Prioritisation Is a Virtue
One thing has become clear as employees and other resources have become stretched paper thin: the importance of prioritisation and project management skills. And that has to start at the top with the CIO. Otherwise the calibre of work coming out of the IT shop is destined to decline. "IT is the most project-oriented area of the business, but corporate IT still doesn't seem to be able to get project management down to a strong discipline," says Tom Pohlman, a Forrester Research analyst. "But if you completely overburden your staff and don't have good PM skills, the quality of work is going to suffer."
Darren Bien, CIO and COO of Keller Williams Realty International, found that out in 2001 when 20 major initiatives were in the IT pipeline and not one was implemented. Even in industries that are doing well (Keller Williams' revenue grew 40 per cent to $US530 million in 2002 thanks to low-interest rates in the US), the danger is still there. "We've had to drive a much more process-oriented focus on project management," says Bien, who had 25 employees trying to complete those 20 projects. "Steering committee processes and prioritisation put in place last year allow us to focus on what's important."
Providence's Skinner says he has to ensure that the projects his 300 employees are working on aren't ones more suited for a staff of 1000. "I have to make sure that the things they're being asked to do are reasonable not only in terms of business value but also in terms of the resources we have," says Skinner, who's been dealing with declining margins in health care for nearly a decade. "I've found myself changing from a cheerleader trying to sell technology to the business to the gatekeeper tying to ensure that we make only those investments that increase business value and can actually be accomplished."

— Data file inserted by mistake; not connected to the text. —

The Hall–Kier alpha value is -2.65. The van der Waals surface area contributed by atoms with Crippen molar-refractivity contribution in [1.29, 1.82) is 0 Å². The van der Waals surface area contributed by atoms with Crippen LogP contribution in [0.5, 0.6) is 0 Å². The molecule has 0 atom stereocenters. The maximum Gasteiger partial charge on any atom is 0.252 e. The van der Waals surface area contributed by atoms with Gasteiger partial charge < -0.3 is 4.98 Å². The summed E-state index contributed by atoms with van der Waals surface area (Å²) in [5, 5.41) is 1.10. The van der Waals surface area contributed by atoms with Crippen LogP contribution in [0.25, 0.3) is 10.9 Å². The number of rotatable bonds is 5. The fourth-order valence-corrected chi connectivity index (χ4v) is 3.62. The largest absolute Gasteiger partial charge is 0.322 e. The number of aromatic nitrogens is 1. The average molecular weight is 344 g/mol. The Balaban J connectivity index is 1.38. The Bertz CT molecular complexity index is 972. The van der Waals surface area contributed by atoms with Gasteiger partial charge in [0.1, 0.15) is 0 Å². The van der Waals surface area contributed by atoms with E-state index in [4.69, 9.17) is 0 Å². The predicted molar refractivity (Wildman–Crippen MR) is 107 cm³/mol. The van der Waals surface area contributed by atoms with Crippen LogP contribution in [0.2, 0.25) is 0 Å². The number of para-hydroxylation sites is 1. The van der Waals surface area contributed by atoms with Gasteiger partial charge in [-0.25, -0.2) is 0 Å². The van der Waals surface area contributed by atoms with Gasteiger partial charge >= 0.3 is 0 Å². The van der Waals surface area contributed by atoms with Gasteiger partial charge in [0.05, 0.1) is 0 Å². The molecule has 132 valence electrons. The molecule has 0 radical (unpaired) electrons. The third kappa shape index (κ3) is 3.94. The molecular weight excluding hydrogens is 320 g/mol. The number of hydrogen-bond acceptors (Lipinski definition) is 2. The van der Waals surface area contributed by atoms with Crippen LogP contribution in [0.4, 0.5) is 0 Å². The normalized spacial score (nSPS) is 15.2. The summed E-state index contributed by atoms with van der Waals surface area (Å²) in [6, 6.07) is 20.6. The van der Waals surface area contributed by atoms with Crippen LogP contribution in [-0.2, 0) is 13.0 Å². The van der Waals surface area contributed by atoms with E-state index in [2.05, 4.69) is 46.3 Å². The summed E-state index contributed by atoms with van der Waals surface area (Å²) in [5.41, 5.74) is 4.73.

An effectual PM office helps to keep man-hours in check. "We know roughly what resources it will take to maintain our systems and also know how much is left over for project work. What we don't know is which resource will be required on what project when and whether that might conflict with some other project," Skinner says. "The project management office attempts to coordinate all the work."
But the process requires continuous tweaking. "It's impossible to forecast how many DBA hours we're going to need on a given project, much less all our projects six months from now," he says, adding that the project management office makes weekly adjustments.
In addition, Skinner gives his employees more accountability. More responsibility to relieve stress? Sounds counterintuitive, but giving workers some control can go a long way. This year, for example, four employee action groups reviewed the annual employee satisfaction survey results and determined what direction to take - a process previously handled by Skinner's management team. The groups came up with creative recommendations with real business value that will be more widely accepted than if they were handed down from the top, Skinner says. One result: after employees pointed out that a 40-hour continuing education requirement did not ensure workers got the right kind of training, Providence managers will set training priorities and find ways to gain that expertise.
"Give people clear goals, resources to achieve them and the ability to make the day-to-day decisions. Even though they'll work harder, it's more enjoyable for them. That helps alleviate some stress," Skinner says.
Even with the best processes in place, IT employees still have to work harder these days. But CIOs can help alleviate the stress by simple communication - providing a light at the end of the tunnel for their staffs even if they don't necessarily see one themselves. "Most people can tolerate a certain degree of high intensity work if they see relief in the future - six, nine, even 10 months down the road," Gartner's Morello says, and leaders need to describe this road.
Cecil Smith, senior vice president and CIO of $US59.5 billion Duke Energy, spends significant time these days reassuring his troops. "If there's ever a time to be seen and be visible, it is now," Smith says. "With all the concern about job security, the economy, a war, and what we've been through in rightsizing the company, the staff has got to be wondering: Will we be working here next week? or Will we be working on creative stuff? I say: This is one where we all have to help each other. We will be OK. We'll come out of this. You have to help carry that message yourself."
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